Unbelievably, American Automakers Used To Brag About Their Cars Being Heavier Than The Competition. Look At Th – Jalopnik

Image: American Motors Corporation

Everyone knows that weight is the enemy of car design, and yet oddly, in the 1970s, American automakers actually bragged about their vehicles being heavier than the competition. The whole thing is unbelievably idiotic and serves as just another reminder of the sad state of American cars during that era.

At Chrysler, where I used to work, folks would often talk about “Vehicle Demand Energy,” or the energy needed to move a vehicle down the road at a given speed and in different conditions. Things that affect VDE are aerodynamics, rolling resistance, and weight.

Minimizing VDE was the goal of damn near everyone in the company while I was working there. Make the car slippery, reduce drivetrain friction, and for god’s sake, keep all the unnecessary weight out. Do this, and you can maximize not only fuel economy but acceleration and handling performance. As long as you do it in a strategic way that doesn’t significantly affect NVH, crash performance, or overall cost, these moves were a win for everyone.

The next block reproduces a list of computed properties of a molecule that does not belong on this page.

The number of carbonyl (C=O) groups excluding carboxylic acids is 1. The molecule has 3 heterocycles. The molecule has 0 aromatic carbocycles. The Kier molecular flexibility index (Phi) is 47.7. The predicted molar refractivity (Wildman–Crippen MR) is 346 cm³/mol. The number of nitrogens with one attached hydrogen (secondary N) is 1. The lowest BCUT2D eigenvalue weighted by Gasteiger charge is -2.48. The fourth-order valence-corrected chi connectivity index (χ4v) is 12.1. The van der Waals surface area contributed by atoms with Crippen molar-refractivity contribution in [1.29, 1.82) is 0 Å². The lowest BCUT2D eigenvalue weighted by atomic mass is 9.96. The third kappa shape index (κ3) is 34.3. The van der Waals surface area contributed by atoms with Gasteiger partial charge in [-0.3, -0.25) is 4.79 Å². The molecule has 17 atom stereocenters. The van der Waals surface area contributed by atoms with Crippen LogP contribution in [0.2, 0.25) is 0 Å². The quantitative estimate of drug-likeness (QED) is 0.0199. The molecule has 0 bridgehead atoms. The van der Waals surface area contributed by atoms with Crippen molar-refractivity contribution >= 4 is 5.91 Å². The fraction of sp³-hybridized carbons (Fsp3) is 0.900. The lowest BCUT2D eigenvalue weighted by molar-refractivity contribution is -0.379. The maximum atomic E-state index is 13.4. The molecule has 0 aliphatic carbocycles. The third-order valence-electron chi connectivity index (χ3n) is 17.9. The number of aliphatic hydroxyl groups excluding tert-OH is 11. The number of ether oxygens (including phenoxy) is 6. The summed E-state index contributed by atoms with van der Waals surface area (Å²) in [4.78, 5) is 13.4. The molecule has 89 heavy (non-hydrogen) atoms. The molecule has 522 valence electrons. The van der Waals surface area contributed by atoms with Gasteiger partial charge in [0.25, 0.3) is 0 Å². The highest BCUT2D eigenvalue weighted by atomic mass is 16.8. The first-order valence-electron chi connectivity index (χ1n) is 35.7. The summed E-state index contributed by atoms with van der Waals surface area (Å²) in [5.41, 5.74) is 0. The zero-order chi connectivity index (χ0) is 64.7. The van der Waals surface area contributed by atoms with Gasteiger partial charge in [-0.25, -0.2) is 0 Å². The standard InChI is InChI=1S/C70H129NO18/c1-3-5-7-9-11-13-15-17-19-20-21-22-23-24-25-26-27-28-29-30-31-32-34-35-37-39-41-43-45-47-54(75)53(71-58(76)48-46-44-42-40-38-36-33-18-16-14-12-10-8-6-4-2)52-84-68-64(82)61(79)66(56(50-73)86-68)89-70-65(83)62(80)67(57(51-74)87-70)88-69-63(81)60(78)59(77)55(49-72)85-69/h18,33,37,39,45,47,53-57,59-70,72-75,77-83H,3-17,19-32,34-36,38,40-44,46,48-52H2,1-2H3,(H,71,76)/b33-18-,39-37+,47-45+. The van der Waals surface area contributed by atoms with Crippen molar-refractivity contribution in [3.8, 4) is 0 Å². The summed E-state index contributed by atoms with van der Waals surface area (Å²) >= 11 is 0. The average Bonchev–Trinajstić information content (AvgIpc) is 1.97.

That’s why it’s so utterly baffling to me that automakers used to brag about their cars being heavier. That’s like saying “Our car is less efficient than it could be, handles worse than it could, and accelerates worse than it could. But that’s somehow a good thing.

Basically: “Our car is compromised because we’re lazy bastards. But we think you’re so dumb that we can convince you that somehow this incompetence is a feature.”

Back in the mid-1960s, Chrysler was showing off its newly-revised small “A-body” sedan, the Plymouth Valiant. This car was hot stuff, with its cool styling, push-button automatic transmission, “Torsion Air” front suspension, optional V8 (a slant six was standard), and low asking price.

Image: Chrysler

The video above shows how Chrysler trained its dealers to sell the Valiant to customers, noting its advantages over a key competitor, the Rambler American. You can see at the end of the film (see screenshot above) that Chrysler also mentions the Valiant’s larger sibling, the Plymouth Fury, saying:

Plymouth Fury has a …….


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Police: Surveillance video shows St. Louis alderman struck woman with his car, charges not issued –

Alderman Brandon Bosley claimed a woman tried to carjack him Dec. 22. Police report shows investigators now believe he should be charged with a crime.

ST. LOUIS — Police say a St. Louis alderman struck a woman with his car moments before he went on social media accusing her of trying to carjack him, according to a report obtained by 5 On Your Side.

Note: The video above is from Jan. 3.

St. Louis Circuit Attorney Kim Gardner’s Office has declined to file charges against Bosley, citing a lack of evidence.